In addition to the lack of school leader development, there is great variability in low and middle- income countries with regard to teacher preparation and retention. In some African nations such as Ethiopia, the majority of teachers in LFPSs hold teaching credentials and/or degrees; while in countries such as Burkina Faso, Liberia, Sierra Leone and Ghana it is far more typical to encounter few teachers at the primary level who have any formal education beyond a high school diploma.
An acute teacher shortage exists in at least 74 low and middle-income countries. This results in millions of children being excluded from primary education and beyond. Ghana is one of the sub-Saharan countries with an acute teacher shortage. Thus, exploring what Ghanaian schools can do to support current teachers is key to Ghana achieving SDG 4. Since approximately 25% of the schools across Ghana are private and it is estimated that up to 60% of the primary schools in Ghana’s capital region may be private (Cordeiro & Brion, 2018), understanding how private school leaders can increase teacher retention is a crucial part of developing education policy in Ghana.
Here I will briefly describe the results from four ethnographic case studies conducted in Ghana (Cordeiro & Brion, in process). The section of the study reported here addresses the following research questions: 1) What are the challenges of Ghanaian teachers in low-fee private schools? 2) In what ways, if at all, do school leaders support teachers at their schools?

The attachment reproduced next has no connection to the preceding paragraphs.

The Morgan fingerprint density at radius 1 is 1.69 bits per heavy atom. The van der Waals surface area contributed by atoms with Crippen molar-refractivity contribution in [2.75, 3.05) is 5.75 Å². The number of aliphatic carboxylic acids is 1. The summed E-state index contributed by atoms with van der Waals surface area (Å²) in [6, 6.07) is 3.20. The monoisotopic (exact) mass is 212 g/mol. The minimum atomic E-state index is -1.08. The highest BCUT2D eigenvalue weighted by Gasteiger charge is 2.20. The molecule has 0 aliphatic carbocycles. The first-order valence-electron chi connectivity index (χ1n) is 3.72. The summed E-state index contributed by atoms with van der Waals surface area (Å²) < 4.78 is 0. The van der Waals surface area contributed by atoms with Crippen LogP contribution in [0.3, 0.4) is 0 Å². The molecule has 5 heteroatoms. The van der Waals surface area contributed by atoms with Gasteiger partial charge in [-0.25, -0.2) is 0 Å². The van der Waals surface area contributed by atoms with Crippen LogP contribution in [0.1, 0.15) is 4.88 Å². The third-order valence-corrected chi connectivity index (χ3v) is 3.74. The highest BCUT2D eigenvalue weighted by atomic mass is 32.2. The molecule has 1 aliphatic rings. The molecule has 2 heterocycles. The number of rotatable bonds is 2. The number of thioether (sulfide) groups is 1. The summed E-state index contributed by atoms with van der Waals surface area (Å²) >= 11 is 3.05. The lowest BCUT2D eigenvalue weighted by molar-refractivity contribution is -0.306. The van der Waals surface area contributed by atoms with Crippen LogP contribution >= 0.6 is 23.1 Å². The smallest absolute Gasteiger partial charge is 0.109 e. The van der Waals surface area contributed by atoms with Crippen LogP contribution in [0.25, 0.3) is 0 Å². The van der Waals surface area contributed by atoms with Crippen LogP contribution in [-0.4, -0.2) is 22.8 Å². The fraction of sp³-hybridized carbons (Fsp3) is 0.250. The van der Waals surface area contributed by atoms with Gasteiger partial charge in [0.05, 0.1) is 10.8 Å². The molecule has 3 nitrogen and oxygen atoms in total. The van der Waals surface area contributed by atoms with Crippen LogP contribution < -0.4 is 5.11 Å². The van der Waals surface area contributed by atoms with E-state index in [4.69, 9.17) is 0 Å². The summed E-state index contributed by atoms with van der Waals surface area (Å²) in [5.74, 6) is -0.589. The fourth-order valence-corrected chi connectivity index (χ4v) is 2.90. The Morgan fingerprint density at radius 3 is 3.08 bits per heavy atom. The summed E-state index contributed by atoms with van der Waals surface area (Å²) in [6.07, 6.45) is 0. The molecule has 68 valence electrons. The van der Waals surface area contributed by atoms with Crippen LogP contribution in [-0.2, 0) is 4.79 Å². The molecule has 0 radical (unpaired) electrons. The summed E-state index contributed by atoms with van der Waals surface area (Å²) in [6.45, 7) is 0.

During the 2016-17 school year Corrine Brion and I conducted four case studies in the Greater Accra region. These schools serve children from nursery (age 3) until Junior High School (age 14). We spent a total of 48 days in the four schools. There were six forms of data collection: 1) individual interviews with teachers and with school leaders; 2) focus group interviews with teachers; 3) a teacher survey; 4) classroom observations; 5) photographs and 6) documents. One focus group was held at each school with 5-7 teachers per group for a total of 25 teachers; additionally, three individual teacher interviews were held. We digitally recorded interviews with eight school leaders. A total of 67 teacher surveys were completed from all four schools with the response rates ranging from 80-95%. Using the Stallings Classroom Observation Instrument a total of nineteen classes were observed. We took dozens of photographs and collected documents such as teacher contracts, handbooks, etc.
We are in the process of writing the full paper but here are a few key findings. Teachers differed from school leaders in how they viewed the challenges they encountered. For example, teachers discussed three main challenges: 1) inadequacy or late payment of their salaries; 2) poor facilities; and, 3) few teaching resources. For school leaders, proprietors hesitated to talk about late or inadequate salaries and they maintained that many parents were frequently late in paying tuition. When probed as to what their financial plan was for the school, three of the four school owners did not have a plan beyond continuing current practices. The paper also discusses education policy implications with regard to Ghanaian private school teachers, as well as teacher preparation and development.
We hope to have our proposal for a conference session approved soon so in 2019 we can share the full paper. Stay tuned.